The American Booksellers Foundation for Free Expression (ABFFE), the Great Lakes Booksellers Association, 14 independent Indiana booksellers, and Borders Books and Music "are urging Indiana governor Mitch Daniels to veto a bill that would require bookstores to register with the state if they intend to sell 'sexually explicit materials,'" according to BTW.
ABFFE President Chris Finan commented: "It is not surprising that Indiana booksellers are strongly protesting this bill. They consider it anathema to have to register with the government in order to sell books. If Gov. Daniels signs this bill, it will be challenged as a clear violation of the First Amendment."
Novelist Terry Pratchett will donate $1 million to the Alzheimer's Research Trust, a British charity, to help fund research into the disease, according to the Associated Press (via USA Today). Pratchett, 59, learned last December that he has early-onset Alzheimer's.
"There's nearly as many of us as there are cancer sufferers, and it looks as if the number of people with the disease will double within a generation," he said.
Michael Shmuely, owner of wholesale bookseller Books for
Less, Brooklyn, N.Y., reached a settlement with the U.S. Equal
Employment Opportunity Commission that will require him to "pay 21
former workers a total of $180,000 and donate 1,000 books about civil
rights and African-American culture to a charitable organization," the
New York Daily News reported. The settlement stems from a federal lawsuit
"brought by former employees who accused him of frequently using the
N-word and referring to the warehouse as a 'plantation.'"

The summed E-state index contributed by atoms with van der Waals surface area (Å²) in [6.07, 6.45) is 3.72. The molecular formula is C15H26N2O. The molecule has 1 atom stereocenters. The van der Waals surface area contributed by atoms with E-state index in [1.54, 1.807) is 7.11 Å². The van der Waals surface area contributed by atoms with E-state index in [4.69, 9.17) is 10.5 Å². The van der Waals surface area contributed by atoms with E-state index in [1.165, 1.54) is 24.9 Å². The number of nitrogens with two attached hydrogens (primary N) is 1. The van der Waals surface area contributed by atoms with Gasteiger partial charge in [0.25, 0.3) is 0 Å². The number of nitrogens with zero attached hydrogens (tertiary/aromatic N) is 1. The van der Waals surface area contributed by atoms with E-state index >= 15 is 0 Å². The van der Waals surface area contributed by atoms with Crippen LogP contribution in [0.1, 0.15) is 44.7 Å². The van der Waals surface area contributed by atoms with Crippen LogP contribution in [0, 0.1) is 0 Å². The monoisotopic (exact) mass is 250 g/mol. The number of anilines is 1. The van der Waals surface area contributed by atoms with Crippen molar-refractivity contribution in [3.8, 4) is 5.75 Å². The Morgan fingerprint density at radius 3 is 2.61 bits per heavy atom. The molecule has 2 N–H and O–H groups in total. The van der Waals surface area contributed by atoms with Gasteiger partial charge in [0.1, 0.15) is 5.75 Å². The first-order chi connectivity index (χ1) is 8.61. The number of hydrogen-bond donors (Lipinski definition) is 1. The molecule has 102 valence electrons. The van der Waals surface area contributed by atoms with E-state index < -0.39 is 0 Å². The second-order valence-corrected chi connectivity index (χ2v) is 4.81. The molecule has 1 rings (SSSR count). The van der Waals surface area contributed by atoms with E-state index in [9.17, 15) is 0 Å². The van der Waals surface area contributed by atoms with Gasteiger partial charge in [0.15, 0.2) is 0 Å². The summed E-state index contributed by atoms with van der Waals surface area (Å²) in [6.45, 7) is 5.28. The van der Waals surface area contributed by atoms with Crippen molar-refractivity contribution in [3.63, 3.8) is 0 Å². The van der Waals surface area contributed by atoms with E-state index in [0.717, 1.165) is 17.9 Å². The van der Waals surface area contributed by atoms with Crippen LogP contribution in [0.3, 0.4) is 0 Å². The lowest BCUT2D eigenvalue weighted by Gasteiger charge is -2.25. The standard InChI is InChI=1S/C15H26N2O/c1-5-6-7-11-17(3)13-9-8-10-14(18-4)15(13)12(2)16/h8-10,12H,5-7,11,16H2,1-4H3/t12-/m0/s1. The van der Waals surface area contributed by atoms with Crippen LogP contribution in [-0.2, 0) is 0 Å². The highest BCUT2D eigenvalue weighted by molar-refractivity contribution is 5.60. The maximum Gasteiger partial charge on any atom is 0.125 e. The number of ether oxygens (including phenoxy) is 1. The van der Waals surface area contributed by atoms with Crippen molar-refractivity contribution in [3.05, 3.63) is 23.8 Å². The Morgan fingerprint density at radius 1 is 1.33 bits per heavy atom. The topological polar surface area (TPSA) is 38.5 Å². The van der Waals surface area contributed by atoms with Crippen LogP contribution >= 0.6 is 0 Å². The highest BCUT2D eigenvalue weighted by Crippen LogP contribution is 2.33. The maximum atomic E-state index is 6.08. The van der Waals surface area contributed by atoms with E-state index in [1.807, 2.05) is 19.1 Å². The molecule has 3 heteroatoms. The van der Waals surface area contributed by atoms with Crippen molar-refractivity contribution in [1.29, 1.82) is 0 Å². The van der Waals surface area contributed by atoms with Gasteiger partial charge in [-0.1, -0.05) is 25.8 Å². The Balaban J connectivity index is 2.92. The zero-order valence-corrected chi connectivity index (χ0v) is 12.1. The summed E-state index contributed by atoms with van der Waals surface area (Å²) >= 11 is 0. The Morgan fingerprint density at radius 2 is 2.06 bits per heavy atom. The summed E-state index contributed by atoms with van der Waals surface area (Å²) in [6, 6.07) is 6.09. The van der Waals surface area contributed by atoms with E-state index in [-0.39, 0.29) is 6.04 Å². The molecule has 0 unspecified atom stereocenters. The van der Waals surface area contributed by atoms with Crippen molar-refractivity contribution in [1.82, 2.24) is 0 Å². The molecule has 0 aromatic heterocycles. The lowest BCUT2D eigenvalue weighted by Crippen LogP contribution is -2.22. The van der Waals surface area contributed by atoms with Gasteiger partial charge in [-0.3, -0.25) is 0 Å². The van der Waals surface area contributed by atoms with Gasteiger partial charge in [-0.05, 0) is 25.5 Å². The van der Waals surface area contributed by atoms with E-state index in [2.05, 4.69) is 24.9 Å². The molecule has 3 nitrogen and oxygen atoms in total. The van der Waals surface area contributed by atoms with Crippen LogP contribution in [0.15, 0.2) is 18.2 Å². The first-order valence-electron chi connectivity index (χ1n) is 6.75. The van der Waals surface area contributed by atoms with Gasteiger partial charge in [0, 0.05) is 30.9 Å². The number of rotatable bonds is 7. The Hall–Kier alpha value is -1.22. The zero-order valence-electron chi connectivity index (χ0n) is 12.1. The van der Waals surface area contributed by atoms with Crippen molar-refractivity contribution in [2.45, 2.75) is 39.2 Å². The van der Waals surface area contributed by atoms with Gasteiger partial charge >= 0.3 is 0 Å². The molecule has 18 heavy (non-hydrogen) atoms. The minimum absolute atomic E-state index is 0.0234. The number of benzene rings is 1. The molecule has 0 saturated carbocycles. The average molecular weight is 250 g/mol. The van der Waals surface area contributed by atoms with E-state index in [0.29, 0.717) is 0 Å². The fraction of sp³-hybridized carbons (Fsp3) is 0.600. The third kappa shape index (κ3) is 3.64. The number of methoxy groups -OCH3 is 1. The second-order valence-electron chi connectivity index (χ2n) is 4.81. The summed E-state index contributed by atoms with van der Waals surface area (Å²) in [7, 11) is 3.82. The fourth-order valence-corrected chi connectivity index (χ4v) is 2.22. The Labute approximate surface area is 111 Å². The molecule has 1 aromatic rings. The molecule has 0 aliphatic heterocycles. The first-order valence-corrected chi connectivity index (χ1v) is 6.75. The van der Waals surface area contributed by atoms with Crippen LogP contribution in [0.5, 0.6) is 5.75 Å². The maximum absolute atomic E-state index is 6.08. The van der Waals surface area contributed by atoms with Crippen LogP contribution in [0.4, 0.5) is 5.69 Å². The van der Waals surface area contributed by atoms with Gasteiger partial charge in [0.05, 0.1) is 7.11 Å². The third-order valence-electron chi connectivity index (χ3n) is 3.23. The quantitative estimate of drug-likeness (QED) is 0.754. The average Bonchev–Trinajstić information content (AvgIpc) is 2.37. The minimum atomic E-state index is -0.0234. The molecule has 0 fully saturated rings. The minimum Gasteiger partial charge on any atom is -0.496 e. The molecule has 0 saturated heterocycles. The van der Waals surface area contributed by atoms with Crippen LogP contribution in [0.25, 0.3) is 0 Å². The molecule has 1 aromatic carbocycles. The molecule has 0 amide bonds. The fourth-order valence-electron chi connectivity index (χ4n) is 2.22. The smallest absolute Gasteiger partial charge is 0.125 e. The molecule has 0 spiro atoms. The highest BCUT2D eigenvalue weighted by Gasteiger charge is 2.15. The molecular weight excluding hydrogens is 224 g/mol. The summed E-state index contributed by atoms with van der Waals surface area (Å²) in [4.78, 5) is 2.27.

Bookselling This Week profiled Chapters Books & Gifts, Seward, Neb., and highlighted owner Carla Ketner's consistently successful sense of timing.
The idea for starting her bookstore came from a friend's offhand comment: "We were in the Book Clinic [Nebraska City] and my friend said, 'You should open a bookstore in Seward.' I said, 'Yeah, right. I don't want to work that hard.'"
She changed her mind and "after a while, I had so much time and energy invested in the idea, I had to go ahead and at least try it. . . . I was frustrated by the fact there was no place to buy books here in town. Birthday party gifts, too--the choices are going to Wal-Mart and getting junk, or driving to Lincoln to get something. That's how I decided what to sell: I figured if I needed these things, other people might, too."
When Ketner decided to go forward with her idea, "the owner of a store that had been here for 30 years retired . . . and it was the perfect location on the busiest corner in town."
Brian and Carolyn Jorgensen, owners of Mountain West Books and Harmony Home, Cedar City, Utah, have moved both stores "from their location on downtown Main Street to a much larger space just a block and a half south," according to the Cedar City Review.
"The new book store is exciting," Jorgensen said. "We have been able to expand all the general book sections including more bestsellers."
A photographic tour of some "bookstore finds" in Istanbul was featured on the "Jacket Copy" blog of the Los Angeles Times.